I’m A Christian … Now What?

What do you do after becoming a Christian? You’ve acknowledged your need for a savior, repented of your past sins, confessed Jesus Christ as your Lord and Savior, and received the gift of God’s grace. The foundations are in place. Now what?

There are some Christians, even Christian teachers, who don’t really know how to answer this question. Those who teach we have no role to play in our salvations and that nothing’s expected of us after conversion are left in a tough pickle. One could, according to this theory, have someone convert to Christianity then go out lying, sleeping around, and stealing but still be considered saved as a part of God’s family. And even the good people who wouldn’t dream of doing something like that are still left with the question, “What do I do now?”

God answers this question for us in the pages of His Bible. You can’t do anything to make God owe you salvation; it is a gift that He chooses to give freely to those who respond to His call. But once you’ve been given this gift your life is supposed to change. Salvation transforms the way you live and gives us a purpose.

I'm A Christian ... Now What? | marissabaker.wordpress.com
Photo credits: Bart Lumber via Flickr and Neely Wang via Lightstock

Choose A Way

In Acts, Christians are described as people who follow “the way” of the Lord (Acts 9:2; 18:25-26; 19:9, 23; 22:4; 24:14, 22). It’s a metaphorical use of the Greek word hodos (G3598), meaning “a course of conduct.” When used literally, hodos refers to the roadway you travel on a journey. In both cases, use of this word implies motion, travel, and activity.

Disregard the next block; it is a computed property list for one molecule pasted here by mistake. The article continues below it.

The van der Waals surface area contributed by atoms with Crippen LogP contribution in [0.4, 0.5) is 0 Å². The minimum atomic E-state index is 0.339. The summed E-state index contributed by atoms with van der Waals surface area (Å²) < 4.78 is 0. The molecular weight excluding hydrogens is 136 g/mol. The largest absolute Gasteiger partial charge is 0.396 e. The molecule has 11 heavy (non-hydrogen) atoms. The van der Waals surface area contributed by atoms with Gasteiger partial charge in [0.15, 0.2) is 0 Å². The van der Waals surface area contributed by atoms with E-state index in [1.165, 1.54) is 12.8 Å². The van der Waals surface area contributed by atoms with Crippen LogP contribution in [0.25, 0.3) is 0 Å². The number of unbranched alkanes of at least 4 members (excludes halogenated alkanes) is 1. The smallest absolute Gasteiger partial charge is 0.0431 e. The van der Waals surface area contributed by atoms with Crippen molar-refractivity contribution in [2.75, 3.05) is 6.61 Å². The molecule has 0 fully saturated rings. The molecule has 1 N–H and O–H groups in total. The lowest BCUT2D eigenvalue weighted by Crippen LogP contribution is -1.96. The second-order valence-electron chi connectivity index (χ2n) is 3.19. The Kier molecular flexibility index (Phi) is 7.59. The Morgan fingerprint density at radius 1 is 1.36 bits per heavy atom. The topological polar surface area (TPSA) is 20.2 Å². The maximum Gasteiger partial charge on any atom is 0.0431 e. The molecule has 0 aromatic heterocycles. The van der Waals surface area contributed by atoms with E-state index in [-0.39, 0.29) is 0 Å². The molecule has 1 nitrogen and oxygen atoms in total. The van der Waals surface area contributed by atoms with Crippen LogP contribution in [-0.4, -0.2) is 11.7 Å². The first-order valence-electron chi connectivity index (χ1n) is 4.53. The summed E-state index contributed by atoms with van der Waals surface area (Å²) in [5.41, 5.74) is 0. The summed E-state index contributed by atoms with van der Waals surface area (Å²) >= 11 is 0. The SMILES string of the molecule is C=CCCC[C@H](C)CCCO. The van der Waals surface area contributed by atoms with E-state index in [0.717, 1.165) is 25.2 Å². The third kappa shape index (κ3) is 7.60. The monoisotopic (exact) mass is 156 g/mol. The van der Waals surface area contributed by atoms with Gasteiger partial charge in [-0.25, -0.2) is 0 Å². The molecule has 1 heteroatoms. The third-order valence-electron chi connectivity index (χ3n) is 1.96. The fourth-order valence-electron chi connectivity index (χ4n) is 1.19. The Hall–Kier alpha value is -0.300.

Christians aren’t meant to stagnate. They’re meant to walk through life in a certain way. We get to choose whether we’ll walk in the ways of men or the way of God. And God’s instructions in the New Testament for how to walk look a  lot like His laws about how to behave from the Old Testament. The law can’t bring salvation and it was never intended to. But it was a revelation of God’s character and He hasn’t changed. Our conduct still matters to Him.

Ephesians is a fantastic place to start diving deeper into this topic.  Here, Paul reminds his readers that they “once walked according to the course of this world.” They were “children of disobedience” influenced by God’s adversary and acting in ways contrary to God’s teachings (Eph. 2:2-3, WEB).

But God, being rich in mercy, for his great love with which he loved us, even when we were dead through our trespasses, made us alive together with Christ (by grace you have been saved)(Eph. 2:4-5, WEB)

Trespasses — sin — kills people. That’s why the choice of whether or not to follow God has always been presented as a choice between life and death (Deut. 30:15-18). Grace lets us choose life even after we’ve done things worthy of death. But it doesn’t give us license to sin or permission to sit around twiddling our thumbs.

Change How You Walk

Grace is free. And once we’ve received grace, God’s work in us makes it possible for us to walk in a different way than we had before. We don’t earn salvation by works, but after being saved we’re meant to do works.

for by grace you have been saved through faith, and that not of yourselves; it is the gift of God, not of works, that no one would boast. For we are his workmanship, created in Christ Jesus for good works, which God prepared before that we would walk in them. (Eph. 2:8-10, WEB)